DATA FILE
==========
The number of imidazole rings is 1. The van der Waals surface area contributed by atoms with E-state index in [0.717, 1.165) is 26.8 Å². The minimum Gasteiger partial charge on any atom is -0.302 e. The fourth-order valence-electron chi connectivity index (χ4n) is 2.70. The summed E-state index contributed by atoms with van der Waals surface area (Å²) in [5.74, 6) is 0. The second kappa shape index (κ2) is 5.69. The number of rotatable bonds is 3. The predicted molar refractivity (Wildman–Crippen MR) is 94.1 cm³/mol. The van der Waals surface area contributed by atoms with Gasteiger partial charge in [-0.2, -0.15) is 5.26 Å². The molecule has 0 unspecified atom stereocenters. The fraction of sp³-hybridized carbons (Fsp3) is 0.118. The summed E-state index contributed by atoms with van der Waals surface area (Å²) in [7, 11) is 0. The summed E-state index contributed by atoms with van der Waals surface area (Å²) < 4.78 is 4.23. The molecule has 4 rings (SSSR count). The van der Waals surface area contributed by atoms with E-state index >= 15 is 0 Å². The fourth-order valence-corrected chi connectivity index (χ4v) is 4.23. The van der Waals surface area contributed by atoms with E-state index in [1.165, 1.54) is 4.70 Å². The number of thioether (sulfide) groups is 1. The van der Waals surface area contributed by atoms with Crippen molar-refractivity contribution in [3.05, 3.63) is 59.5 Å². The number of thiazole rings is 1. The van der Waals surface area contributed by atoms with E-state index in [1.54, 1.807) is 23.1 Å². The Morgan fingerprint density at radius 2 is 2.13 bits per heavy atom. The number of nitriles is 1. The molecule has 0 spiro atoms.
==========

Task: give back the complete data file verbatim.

The number of imidazole rings is 1. The van der Waals surface area contributed by atoms with E-state index in [0.717, 1.165) is 26.8 Å². The minimum Gasteiger partial charge on any atom is -0.302 e. The fourth-order valence-electron chi connectivity index (χ4n) is 2.70. The summed E-state index contributed by atoms with van der Waals surface area (Å²) in [5.74, 6) is 0. The second kappa shape index (κ2) is 5.69. The number of rotatable bonds is 3. The predicted molar refractivity (Wildman–Crippen MR) is 94.1 cm³/mol. The van der Waals surface area contributed by atoms with Gasteiger partial charge in [-0.2, -0.15) is 5.26 Å². The molecule has 0 unspecified atom stereocenters. The fraction of sp³-hybridized carbons (Fsp3) is 0.118. The summed E-state index contributed by atoms with van der Waals surface area (Å²) in [7, 11) is 0. The summed E-state index contributed by atoms with van der Waals surface area (Å²) < 4.78 is 4.23. The molecule has 4 rings (SSSR count). The van der Waals surface area contributed by atoms with E-state index >= 15 is 0 Å². The fourth-order valence-corrected chi connectivity index (χ4v) is 4.23. The van der Waals surface area contributed by atoms with E-state index in [1.165, 1.54) is 4.70 Å². The number of thioether (sulfide) groups is 1. The van der Waals surface area contributed by atoms with Crippen molar-refractivity contribution in [3.05, 3.63) is 59.5 Å². The number of thiazole rings is 1. The van der Waals surface area contributed by atoms with E-state index in [1.54, 1.807) is 23.1 Å². The Morgan fingerprint density at radius 2 is 2.13 bits per heavy atom. The number of nitriles is 1. The molecule has 0 spiro atoms.